Daneyko, sporting an incredibly scruffy playoff beard, was beaming like a rookie again. He was thrilled. Game 7 wound up being his last game ever and he went out a champion, even taking the ice on the final shift of the game. He was as nervous as he had ever been in a hockey game.

Martin Brodeur was also addressing the media in his usual calm, cool and collected manner.

Once Brodeur was done talking - and his stall was closest to the door - I remember walking outside and standing face to face with Madden. He was addressing the media in what we call a scrum - lots of reporters circling around one player - and he looked like he wanted to kill everyone. He didn't stare anyone in the face, just across at the adjacent white, concrete wall and his eyes were burning a hole in that.

I remember thinking they better drop the puck in this game soon or Madden might be a danger to society. He was that focused, that intense. It was unbelievable. I had never seen anything like it and I haven't from that point until this day.

I was able to go home for a few hours to grab lunch and relax a bit before going back for a long night of hockey and beating the deadline clock writing. I stopped in the parking lot and met up with a couple of friends who were enjoying (a little too much, I think) their own tailgate after just securing tickets to the game via a scalper for a hefty sum.

They were pumped. I was pumped. It was Game 7 of the Stanley Cup Final. I couldn't wait to get inside.

Like the players, once inside the arena all the media members went about their business as normal. Food intake was at a premium. Dinner at the Meadowlands was never great, but it was edible and that really all that matters when you have hundreds of sports reporters in the same building.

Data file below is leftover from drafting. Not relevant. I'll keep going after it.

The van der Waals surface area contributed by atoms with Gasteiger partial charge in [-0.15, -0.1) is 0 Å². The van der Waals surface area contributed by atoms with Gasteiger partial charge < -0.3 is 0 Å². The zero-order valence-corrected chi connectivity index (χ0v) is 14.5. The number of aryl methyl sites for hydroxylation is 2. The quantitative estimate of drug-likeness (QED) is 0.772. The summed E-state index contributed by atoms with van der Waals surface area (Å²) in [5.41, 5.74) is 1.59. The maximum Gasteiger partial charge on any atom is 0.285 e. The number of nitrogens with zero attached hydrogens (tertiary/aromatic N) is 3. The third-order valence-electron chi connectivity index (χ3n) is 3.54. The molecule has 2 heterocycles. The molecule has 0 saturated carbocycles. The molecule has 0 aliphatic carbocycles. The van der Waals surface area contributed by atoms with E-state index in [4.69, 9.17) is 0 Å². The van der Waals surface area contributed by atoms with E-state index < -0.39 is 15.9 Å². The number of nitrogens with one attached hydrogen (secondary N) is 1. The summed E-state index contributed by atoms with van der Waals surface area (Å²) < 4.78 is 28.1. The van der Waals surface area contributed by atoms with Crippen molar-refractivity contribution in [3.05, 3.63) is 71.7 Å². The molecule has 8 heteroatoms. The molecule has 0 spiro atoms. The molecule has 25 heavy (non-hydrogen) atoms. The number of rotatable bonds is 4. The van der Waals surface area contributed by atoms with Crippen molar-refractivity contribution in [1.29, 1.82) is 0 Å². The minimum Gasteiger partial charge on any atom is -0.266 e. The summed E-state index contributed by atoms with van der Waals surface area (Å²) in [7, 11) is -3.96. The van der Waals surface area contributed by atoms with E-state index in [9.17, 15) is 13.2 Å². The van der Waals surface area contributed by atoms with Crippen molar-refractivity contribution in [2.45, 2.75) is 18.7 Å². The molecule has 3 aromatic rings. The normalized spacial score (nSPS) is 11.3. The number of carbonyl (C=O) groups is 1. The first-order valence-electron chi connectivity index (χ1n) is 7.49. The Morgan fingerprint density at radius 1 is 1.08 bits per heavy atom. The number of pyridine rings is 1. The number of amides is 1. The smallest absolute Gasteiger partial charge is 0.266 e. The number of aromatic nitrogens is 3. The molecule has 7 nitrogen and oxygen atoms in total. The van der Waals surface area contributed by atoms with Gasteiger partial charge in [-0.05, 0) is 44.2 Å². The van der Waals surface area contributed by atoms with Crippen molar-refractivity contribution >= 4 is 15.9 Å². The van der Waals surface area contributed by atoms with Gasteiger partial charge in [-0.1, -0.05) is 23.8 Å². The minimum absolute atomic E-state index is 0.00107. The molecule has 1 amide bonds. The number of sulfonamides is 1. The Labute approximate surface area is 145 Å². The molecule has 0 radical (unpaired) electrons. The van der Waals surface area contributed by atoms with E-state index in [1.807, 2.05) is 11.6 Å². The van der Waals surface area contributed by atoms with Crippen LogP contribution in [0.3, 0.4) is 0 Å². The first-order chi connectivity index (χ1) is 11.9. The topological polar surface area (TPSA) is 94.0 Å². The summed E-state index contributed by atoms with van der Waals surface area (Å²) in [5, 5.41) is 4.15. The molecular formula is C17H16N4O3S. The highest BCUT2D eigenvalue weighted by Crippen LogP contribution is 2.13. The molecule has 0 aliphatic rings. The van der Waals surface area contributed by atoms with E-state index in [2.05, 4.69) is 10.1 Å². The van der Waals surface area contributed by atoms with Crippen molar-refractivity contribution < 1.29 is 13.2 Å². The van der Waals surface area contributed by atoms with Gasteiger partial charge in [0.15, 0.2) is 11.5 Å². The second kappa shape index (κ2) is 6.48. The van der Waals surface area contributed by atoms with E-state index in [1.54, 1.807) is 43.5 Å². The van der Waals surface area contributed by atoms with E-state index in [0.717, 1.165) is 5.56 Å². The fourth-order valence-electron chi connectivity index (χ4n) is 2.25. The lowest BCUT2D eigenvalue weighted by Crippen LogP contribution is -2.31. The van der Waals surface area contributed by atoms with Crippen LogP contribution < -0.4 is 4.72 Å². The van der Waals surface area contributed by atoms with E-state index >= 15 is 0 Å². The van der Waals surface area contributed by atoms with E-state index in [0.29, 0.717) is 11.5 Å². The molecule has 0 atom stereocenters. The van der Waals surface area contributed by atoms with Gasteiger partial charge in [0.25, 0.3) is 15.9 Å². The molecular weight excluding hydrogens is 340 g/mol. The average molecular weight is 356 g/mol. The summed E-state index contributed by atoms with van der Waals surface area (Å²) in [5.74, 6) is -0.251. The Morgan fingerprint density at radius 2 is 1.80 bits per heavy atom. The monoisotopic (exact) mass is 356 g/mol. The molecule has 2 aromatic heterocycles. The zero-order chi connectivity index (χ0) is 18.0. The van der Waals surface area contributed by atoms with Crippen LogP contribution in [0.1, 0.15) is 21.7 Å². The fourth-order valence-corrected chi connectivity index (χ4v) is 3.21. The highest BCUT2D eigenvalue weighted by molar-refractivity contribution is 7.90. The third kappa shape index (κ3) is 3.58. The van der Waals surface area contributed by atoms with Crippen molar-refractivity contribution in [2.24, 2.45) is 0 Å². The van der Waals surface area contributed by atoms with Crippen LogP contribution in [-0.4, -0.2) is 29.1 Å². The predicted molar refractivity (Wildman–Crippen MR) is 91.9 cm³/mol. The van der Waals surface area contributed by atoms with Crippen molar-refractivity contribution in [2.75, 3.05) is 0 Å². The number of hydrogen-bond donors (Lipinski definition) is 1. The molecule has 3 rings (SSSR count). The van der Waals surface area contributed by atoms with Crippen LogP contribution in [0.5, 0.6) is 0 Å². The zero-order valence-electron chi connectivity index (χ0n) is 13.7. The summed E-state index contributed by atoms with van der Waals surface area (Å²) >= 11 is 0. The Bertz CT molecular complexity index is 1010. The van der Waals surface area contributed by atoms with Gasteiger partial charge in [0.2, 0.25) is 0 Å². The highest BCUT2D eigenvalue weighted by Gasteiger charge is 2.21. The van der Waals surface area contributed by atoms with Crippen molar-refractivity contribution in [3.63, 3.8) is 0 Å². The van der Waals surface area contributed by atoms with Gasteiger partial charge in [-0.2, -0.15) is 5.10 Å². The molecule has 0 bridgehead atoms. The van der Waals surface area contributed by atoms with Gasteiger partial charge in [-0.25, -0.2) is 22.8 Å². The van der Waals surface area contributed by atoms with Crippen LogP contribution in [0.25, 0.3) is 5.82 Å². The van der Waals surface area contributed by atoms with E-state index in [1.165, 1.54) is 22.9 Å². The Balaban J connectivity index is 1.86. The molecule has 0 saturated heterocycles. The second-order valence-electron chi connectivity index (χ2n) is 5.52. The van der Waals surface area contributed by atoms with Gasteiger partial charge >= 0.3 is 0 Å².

The building was so loud, like I had never heard before. The chanting for Brodeur, for Scott Stevens, for Scott Niedermayer, for Daneyko and all of the Devils was amazing.

After a scoreless first period, Mike Rupp scored the first goal of the game 2:22 into the second. Jeff Friesen scored roughly 10 minutes later and added another goal, the insurance goal, with 3:44 to play in the game. Both of Friesen's goals were unassisted.

Dan Bylsma played 11 shifts totaling 8:25 that night. Mike Babcock was the coach who sent him out there.

As all this was happening, I was writing feverishly. It's what we do in games like this. We are so focused on our task at hand that we don't get to enjoy the thrill of what is happening in front of us until it's all over. Then you remember everything so vividly.

Daneyko, who I wrote about that night, got his moment that night, skating on the final shift and being one of the first to mob Brodeur. Niedermayer had the bittersweet experience of beating his brother, Rob, despite their mother, Carol, pushing hard for Rob to win.

J-S Giguere got the Conn Smythe Trophy that night, but Scott Stevens and the Devils got to lift the Stanley Cup.

I got to experience the greatest thrill of my career, and yes, I did get doused with champagne in the Devils' dressing room.

Unreal.

Someone will be getting that same experience tonight.

They'll never forget it.

drosen@nhl.com

AFTERNOON READING LIST BEFORE GAME 7
06.12.2009 / 4 p.m. ET

There's nothing like doing some light reading while your boss turns his head. Or, if you're lucky, your boss is looking over your shoulder reading with you. And, better yet, if we're lucky, both of you are on separate computers reading NHL.com.

Remember, the more hits we get the better.

Sorry for the little plug there. Let's get to what the NHL.com boys out in Detroit have already produced off of today's morning skates.

The great Phil Coffey has the preview of Game 7 right here.

"I've been exactly in this situation before," said Red Wings coach Mike Babcock, who lost a Game 7 in the 2003 Final while coaching Anaheim -- ironically with Penguins coach Dan Bylsma as a Ducks player. "In saying all that, we're going to have two really excited teams. We're going to have a great crowd here. For us, in Detroit and in Michigan, this has been an unbelievable run for our city and for our state just because of the economy here and for the people. It's been absolutely fantastic. "Now we've got to finish it off. Should be fun."

Shawn Roarke offers this tale about how the gameday routine is easing the nerves for the Pittsburgh Penguins. Unlike Detroit, every Pittsburgh player (minus the injured Petr Sykora) took the morning skate. It was not optional and it never is the morning before a game.

Normalcy ruled the day.